When Rosa Simmons Blank died in 1915, the members of the Hebrew Benevolent Society assembled at her home on Glebe Street in Charleston and accompanied her body on the three-block walk to Kahal Kadosh Beth Elohim for her funeral. It was the first time since the society’s founding in 1784 that it had paid special tribute to a woman.
It was as Rosa Blank would have wanted it because these were not just places for her, but the centers of her 80 years of life built around faith and family. Left as a young widow with five children, Rosa had managed to buy 9 Glebe Street and spent 35 years there raising her family through good times and bad. She had come to America as a 14-year-old and for 20 years was president of the Ladies’ Hebrew Benevolent Society, making “the world better and happier” as the group put it in a resolution after her death. Her son Isadore was president of Beth Elohim, the fourth oldest Jewish congregation in America, from 1917-1937.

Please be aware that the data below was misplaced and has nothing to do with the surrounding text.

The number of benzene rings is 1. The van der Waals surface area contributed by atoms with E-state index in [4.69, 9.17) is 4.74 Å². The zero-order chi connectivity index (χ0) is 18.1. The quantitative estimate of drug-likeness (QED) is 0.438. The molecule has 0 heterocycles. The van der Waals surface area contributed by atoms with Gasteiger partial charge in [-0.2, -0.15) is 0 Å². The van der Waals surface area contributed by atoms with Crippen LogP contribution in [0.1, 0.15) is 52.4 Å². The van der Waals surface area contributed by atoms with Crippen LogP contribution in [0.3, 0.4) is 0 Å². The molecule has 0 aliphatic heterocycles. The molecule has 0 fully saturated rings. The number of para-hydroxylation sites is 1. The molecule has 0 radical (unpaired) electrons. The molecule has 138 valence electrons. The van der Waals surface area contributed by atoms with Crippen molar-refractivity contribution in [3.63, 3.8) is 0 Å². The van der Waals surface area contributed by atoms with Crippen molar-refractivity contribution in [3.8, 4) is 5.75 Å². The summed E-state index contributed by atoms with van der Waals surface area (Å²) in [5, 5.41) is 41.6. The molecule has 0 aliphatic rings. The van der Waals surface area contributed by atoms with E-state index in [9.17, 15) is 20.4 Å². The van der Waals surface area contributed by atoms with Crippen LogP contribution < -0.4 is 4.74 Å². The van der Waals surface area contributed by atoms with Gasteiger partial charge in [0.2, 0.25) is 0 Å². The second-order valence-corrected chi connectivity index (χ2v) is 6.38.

Nine Glebe has its own long history, dating from the creation of the Glebe Lands that Affra Harleston Coming, another widow, gave to the minister of the Church of England in Charles Town in 1698. Since being acquired in the College of Charleston’s ambitious expansion in the 1970s, it has been home to provosts, professors, international students and even the college’s winningest basketball coach.
But more than anything 9 Glebe is the forgotten story of Rosa Blank and her family, which owned the house for more than seven decades. . . .
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